• Records of conversations 
  • Videos 
  • Learning outcomes 
  • Children’s artwork 

Effective learning stories empower us as learners, teachers and whānau to make learning visible. They document how we “notice, recognise and respond” to learning within our community. To “notice, recognise and respond” resonates with Ako (a reciprocal notion of teaching and learning) that emerges out of Te Ao Māori, aligns with the principles of Te Whāriki and is attributed to the work of education researcher Bronwen Cowie (Cowie, 2000).  

Encompassing three distinct actions, this pedagogical process can act to structure and design the content of our learning stories. If we are intentional about including aspects of “noticing”, “recognising” and “responding” when we craft learning stories, we enable ourselves to be both effective and creative in crafting quality documentation of learning. The image below offers some suggestions on what sorts of content might support the actions of “noticing”, “recognising” and “responding”.  

Looking for inspiration? Check out our Playground templates on Pinterest.

The learning story exemplars below show how you might integrate these content elements in a learning story:  

Reflective Questions  

You can use these teaching prompts to guide reflection on practice or to facilitate discussion among your teaching team.   

What do our learning stories tell us about 

  • How we define learning in our centre/service community?  
  • What sorts of learning are valued and celebrated in our centre/service community?  

 Does our approach to learning stories 

  • Support our reflective practice as teachers?  
  • Foster the sharing of “noticing” or observation or discussion of learning that is not recorded among our team?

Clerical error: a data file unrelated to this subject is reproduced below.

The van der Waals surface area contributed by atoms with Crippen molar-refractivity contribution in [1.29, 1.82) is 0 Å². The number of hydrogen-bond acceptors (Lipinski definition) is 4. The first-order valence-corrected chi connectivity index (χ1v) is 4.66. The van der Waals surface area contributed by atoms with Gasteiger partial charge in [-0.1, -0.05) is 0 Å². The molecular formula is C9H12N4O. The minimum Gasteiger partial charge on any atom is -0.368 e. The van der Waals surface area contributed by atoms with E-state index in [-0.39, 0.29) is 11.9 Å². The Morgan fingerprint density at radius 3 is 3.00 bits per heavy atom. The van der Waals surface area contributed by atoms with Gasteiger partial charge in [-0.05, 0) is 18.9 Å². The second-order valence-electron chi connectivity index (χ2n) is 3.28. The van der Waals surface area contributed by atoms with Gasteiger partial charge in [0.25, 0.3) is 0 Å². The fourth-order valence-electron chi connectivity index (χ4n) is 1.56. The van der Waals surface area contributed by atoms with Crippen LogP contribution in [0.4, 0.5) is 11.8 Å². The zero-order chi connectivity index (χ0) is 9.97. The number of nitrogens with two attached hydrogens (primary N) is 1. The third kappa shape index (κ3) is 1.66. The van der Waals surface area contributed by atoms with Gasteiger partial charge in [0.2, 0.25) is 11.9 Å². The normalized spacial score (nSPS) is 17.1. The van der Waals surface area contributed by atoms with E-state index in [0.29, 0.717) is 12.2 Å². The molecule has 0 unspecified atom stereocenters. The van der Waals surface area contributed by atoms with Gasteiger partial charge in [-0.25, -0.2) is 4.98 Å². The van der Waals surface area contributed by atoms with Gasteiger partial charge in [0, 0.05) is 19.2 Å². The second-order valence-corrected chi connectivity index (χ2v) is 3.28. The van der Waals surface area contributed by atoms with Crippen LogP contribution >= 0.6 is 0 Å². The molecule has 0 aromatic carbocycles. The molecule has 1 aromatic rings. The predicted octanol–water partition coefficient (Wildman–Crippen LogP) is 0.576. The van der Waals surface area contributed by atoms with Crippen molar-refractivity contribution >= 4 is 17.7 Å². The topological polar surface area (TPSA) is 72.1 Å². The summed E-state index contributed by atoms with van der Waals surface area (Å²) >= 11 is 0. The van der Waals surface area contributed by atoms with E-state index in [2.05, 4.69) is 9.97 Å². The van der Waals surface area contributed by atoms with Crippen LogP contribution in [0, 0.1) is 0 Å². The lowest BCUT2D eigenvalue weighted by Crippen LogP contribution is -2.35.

• Generate conversation and connection with parents/whānau?  

And, who is engaging with our learning stories? How do we know?  

  • Are we interested in measuring child, parent and whānau engagement with our learning stories?  

Now you’ve got some tips on how to craft effective learning stories 

You’ll find it easier to craft effective learning stories for your ECE service with practice. By considering your intention, audience and what content to include, you’ll be well on your way. Using reflective questions will help you and your fellow teachers hone and refine your learning stories. 

Many teachers turn to planning platforms to create and share their learning stories. Discover by Xplor’s Playground platform for teachers offers several ways to create and share your learning stories. We’re constantly striving to improve the platform to meet the needs of teachers. Check out this page to see what improvements are around the corner and what else we’ve got planned for our teacher platform. 


  • Cowie, B. (2000). Formative assessment in science classrooms. Doctoral thesis, University of Waikato, Hamilton.  
  • Ministry of Education. (2004).  Kei tua o te pae/Assessment for learning: Early childhood exemplars. Book 1: An Introduction to Kei Tua o te Pa Wellington: Learning Media.  
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Sarah Saxena

Customer Success Coordinator

Drawing on her experience as an early childhood education teacher, Sarah builds relationships with customers, helping ensure they get the most out of the Discover by Xplor platform.